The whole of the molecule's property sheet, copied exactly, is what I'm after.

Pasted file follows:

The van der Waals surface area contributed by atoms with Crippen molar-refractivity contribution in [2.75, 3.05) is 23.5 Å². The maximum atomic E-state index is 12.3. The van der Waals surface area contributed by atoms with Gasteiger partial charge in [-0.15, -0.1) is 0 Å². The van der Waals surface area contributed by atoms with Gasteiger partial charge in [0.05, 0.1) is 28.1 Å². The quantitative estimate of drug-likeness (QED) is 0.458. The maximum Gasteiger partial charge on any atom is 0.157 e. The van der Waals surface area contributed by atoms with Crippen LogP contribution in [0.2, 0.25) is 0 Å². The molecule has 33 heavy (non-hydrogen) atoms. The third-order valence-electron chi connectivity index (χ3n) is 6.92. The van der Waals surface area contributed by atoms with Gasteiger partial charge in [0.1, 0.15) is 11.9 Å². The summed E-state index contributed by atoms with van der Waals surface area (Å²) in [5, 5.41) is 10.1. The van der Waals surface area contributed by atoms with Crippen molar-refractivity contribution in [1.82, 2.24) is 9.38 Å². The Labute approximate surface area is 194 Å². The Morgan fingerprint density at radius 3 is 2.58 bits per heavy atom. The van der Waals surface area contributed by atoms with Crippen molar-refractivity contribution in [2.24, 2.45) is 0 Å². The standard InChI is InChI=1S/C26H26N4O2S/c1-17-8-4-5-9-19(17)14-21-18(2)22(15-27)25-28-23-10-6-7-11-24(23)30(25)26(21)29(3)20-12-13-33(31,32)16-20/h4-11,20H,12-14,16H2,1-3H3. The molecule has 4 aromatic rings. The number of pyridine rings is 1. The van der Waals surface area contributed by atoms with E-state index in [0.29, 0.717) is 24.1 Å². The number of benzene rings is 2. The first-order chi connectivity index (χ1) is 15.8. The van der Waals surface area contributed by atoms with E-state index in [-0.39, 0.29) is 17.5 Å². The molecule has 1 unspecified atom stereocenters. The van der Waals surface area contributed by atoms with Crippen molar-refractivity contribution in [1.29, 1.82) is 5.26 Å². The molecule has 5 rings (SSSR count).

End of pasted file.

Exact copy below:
The van der Waals surface area contributed by atoms with Crippen molar-refractivity contribution in [2.75, 3.05) is 23.5 Å². The maximum atomic E-state index is 12.3. The van der Waals surface area contributed by atoms with Gasteiger partial charge in [-0.15, -0.1) is 0 Å². The van der Waals surface area contributed by atoms with Gasteiger partial charge in [0.05, 0.1) is 28.1 Å². The quantitative estimate of drug-likeness (QED) is 0.458. The maximum Gasteiger partial charge on any atom is 0.157 e. The van der Waals surface area contributed by atoms with Crippen LogP contribution in [0.2, 0.25) is 0 Å². The molecule has 33 heavy (non-hydrogen) atoms. The third-order valence-electron chi connectivity index (χ3n) is 6.92. The van der Waals surface area contributed by atoms with Gasteiger partial charge in [0.1, 0.15) is 11.9 Å². The summed E-state index contributed by atoms with van der Waals surface area (Å²) in [5, 5.41) is 10.1. The van der Waals surface area contributed by atoms with Crippen molar-refractivity contribution in [1.82, 2.24) is 9.38 Å². The Labute approximate surface area is 194 Å². The Morgan fingerprint density at radius 3 is 2.58 bits per heavy atom. The van der Waals surface area contributed by atoms with Crippen molar-refractivity contribution in [2.24, 2.45) is 0 Å². The standard InChI is InChI=1S/C26H26N4O2S/c1-17-8-4-5-9-19(17)14-21-18(2)22(15-27)25-28-23-10-6-7-11-24(23)30(25)26(21)29(3)20-12-13-33(31,32)16-20/h4-11,20H,12-14,16H2,1-3H3. The molecule has 4 aromatic rings. The number of pyridine rings is 1. The van der Waals surface area contributed by atoms with E-state index in [0.29, 0.717) is 24.1 Å². The number of benzene rings is 2. The first-order chi connectivity index (χ1) is 15.8. The van der Waals surface area contributed by atoms with E-state index in [-0.39, 0.29) is 17.5 Å². The molecule has 1 unspecified atom stereocenters. The van der Waals surface area contributed by atoms with Crippen molar-refractivity contribution in [1.29, 1.82) is 5.26 Å². The molecule has 5 rings (SSSR count).